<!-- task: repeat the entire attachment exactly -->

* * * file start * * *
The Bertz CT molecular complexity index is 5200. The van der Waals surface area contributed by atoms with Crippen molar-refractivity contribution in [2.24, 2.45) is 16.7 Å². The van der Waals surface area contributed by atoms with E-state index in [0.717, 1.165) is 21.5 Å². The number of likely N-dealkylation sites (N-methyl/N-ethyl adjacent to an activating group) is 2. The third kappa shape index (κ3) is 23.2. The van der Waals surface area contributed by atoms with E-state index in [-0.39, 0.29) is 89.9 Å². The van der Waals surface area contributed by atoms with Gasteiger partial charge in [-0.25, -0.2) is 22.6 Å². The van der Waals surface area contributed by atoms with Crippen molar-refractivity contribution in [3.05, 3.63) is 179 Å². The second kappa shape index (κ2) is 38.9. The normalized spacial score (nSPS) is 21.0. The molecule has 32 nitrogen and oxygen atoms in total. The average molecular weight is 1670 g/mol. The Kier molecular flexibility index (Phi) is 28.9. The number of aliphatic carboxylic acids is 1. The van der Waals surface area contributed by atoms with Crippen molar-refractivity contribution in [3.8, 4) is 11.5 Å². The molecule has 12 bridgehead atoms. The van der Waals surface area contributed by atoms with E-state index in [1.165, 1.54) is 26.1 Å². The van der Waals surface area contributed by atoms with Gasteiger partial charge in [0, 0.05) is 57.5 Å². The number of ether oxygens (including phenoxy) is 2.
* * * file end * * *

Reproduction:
The Bertz CT molecular complexity index is 5200. The van der Waals surface area contributed by atoms with Crippen molar-refractivity contribution in [2.24, 2.45) is 16.7 Å². The van der Waals surface area contributed by atoms with E-state index in [0.717, 1.165) is 21.5 Å². The number of likely N-dealkylation sites (N-methyl/N-ethyl adjacent to an activating group) is 2. The third kappa shape index (κ3) is 23.2. The van der Waals surface area contributed by atoms with E-state index in [-0.39, 0.29) is 89.9 Å². The van der Waals surface area contributed by atoms with Gasteiger partial charge in [-0.25, -0.2) is 22.6 Å². The van der Waals surface area contributed by atoms with Crippen molar-refractivity contribution in [3.05, 3.63) is 179 Å². The second kappa shape index (κ2) is 38.9. The normalized spacial score (nSPS) is 21.0. The molecule has 32 nitrogen and oxygen atoms in total. The average molecular weight is 1670 g/mol. The Kier molecular flexibility index (Phi) is 28.9. The number of aliphatic carboxylic acids is 1. The van der Waals surface area contributed by atoms with Crippen molar-refractivity contribution in [3.8, 4) is 11.5 Å². The molecule has 12 bridgehead atoms. The van der Waals surface area contributed by atoms with E-state index in [1.165, 1.54) is 26.1 Å². The van der Waals surface area contributed by atoms with Gasteiger partial charge in [0, 0.05) is 57.5 Å². The number of ether oxygens (including phenoxy) is 2.